- There’s No Denying it, the Green Brings in the Green and the Land of Lincoln is Rollin’ in the Benjamins
- Illinois’ Recreational Cannabis Sales Are Through the Roof and So is the Resulting Social Support
Last week, the governor of Illinois announced that the state brought in $52 million in tax revenue in the first six months of legal recreational cannabis sales. During that same time period, total marijuana sales amounted to $239 million. The state announced that 25% of the collected cannabis tax revenue would fund an extensive community reinvestment program to support those communities most negatively impacted by the failed war on drugs.
“Illinois has done more to put justice and equity at the forefront of this industry than any other state in the nation,” explains Gov. J.B. Pritzker (D), who pardoned more than 11,000 individuals with cannabis convictions in advance of the program’s implementation. “We’re ensuring that communities that have been hurt by the war on drugs have the opportunity to participate.”
Of the $52 million in tax revenue, the Illinois Department of Revenue brought in approximately $35 million from excise taxes and $18 million in sales taxes, which will be shared with local jurisdictions. It’s estimated that a full $26 million of the recent tax revenue windfall will go to the state’s general fund.
“I’m proud to work with Governor Pritzker in creating equity in the cannabis industry in a way that no other state has done,” says Toi Hutchinson, the former state senator and unofficial ‘cannabis czar.’ “By expunging hundreds of thousands of cannabis-related records, reinvesting the money spent on adult-use cannabis in Illinois into communities that are suffering, and making equity a central focus of the cannabis licensure process, the administration is ensuring that no community is left out or left behind.”
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Social and Economic Benefits Abound
During his State of the State address in January 2020, Gov. J.B. Pritzker (D) predicted that the emerging cannabis tourism market would provide a much-needed shot in the arm to the state’s coffers. His prediction couldn’t have been more accurate.
“Last year we made enormous strides toward equality and opportunity when Democrats and Republicans came together to legalize adult-use cannabis with the most equity-centric legislation in the nation, which will result in 63,000 new jobs and new opportunities for entrepreneurs, especially those from communities that have been left behind,” said Pritzker.
The anticipated benefits of Illinois’ newly legalized recreational cannabis market don’t stop there.
Pritzker argued that in addition to supporting social equity, the state’s adult-use cannabis program “gives us a chance to collect tax revenue from the residents of Wisconsin, Missouri, Iowa and Indiana” and provides “a second chance to hundreds of thousands of people who had a low-level cannabis conviction or arrest on their record.”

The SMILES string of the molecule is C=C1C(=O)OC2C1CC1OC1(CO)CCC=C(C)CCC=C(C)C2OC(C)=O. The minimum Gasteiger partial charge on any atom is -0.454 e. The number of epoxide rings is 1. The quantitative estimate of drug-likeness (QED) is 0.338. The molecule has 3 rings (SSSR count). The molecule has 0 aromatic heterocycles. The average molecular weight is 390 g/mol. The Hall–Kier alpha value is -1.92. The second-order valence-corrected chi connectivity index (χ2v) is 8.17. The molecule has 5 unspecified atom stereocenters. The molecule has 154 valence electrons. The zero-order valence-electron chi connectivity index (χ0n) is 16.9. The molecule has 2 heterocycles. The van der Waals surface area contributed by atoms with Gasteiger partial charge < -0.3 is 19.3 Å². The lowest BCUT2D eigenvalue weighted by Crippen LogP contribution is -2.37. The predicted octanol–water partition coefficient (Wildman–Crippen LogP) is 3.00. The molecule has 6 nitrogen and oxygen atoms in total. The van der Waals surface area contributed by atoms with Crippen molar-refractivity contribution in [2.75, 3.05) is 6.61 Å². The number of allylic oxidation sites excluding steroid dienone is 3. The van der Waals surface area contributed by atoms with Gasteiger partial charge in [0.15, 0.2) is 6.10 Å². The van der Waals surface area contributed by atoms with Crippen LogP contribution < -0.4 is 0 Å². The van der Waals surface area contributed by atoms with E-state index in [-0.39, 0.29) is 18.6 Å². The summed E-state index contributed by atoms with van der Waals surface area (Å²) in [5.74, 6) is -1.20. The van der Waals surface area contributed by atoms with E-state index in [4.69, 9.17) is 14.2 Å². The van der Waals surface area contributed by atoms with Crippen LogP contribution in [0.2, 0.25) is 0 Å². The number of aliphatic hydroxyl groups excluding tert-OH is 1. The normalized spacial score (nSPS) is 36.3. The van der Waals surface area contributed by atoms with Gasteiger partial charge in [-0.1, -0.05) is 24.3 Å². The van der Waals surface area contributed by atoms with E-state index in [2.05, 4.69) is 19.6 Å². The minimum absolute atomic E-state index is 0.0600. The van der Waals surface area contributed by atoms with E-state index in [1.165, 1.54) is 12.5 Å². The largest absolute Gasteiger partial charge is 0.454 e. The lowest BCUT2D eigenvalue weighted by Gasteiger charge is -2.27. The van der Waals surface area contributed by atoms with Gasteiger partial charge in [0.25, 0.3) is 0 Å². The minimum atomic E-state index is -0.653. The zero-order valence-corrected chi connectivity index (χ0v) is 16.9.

The governor also touted the potential for Illinois’ legalized cannabis market to help diminish dependence on opioids, allowing for residents with chronic pain to access marijuana legally and without judgement: “We’re focused on using evidence-based practices to reduce racial disparities as we continue to battle the opioid crisis.”
Sales Are Through the Roof — So is the Resulting Social Support
Pritzker’s plan seems to be working better than even he could have imagined. The just-released cannabis figures in Illinois for the month of June show a record-breaking $47.6 million in sales, which includes $12.4 million coming from out-of-state visitors. This impressive number represents a total of 994,545 cannabis items sold in stores — which is 5,000 higher than any previous month.
The official notice by the Illinois government also mentions the state is offering $31.5 million in grants for traditionally underserved communities throughout the state, along with a range of other supports.
“In addition to providing financial support to organizations offering services in disproportionately impacted communities, the administration offered lower application fees, low-interest loans, and informational workshops on cannabis-related licenses to social equity applicants,” explains the official notice. “Governor Pritzker is also working with State’s Attorney Kim Foxx, the Prisoner Review Board, and state’s attorneys across Illinois to expunge the records of non-violent offenders with a cannabis-related conviction.”
What we’re seeing unfold in Illinois shows us that legalized cannabis isn’t just about the permitted recreation. It’s about the range of social and economic benefits that come along with it.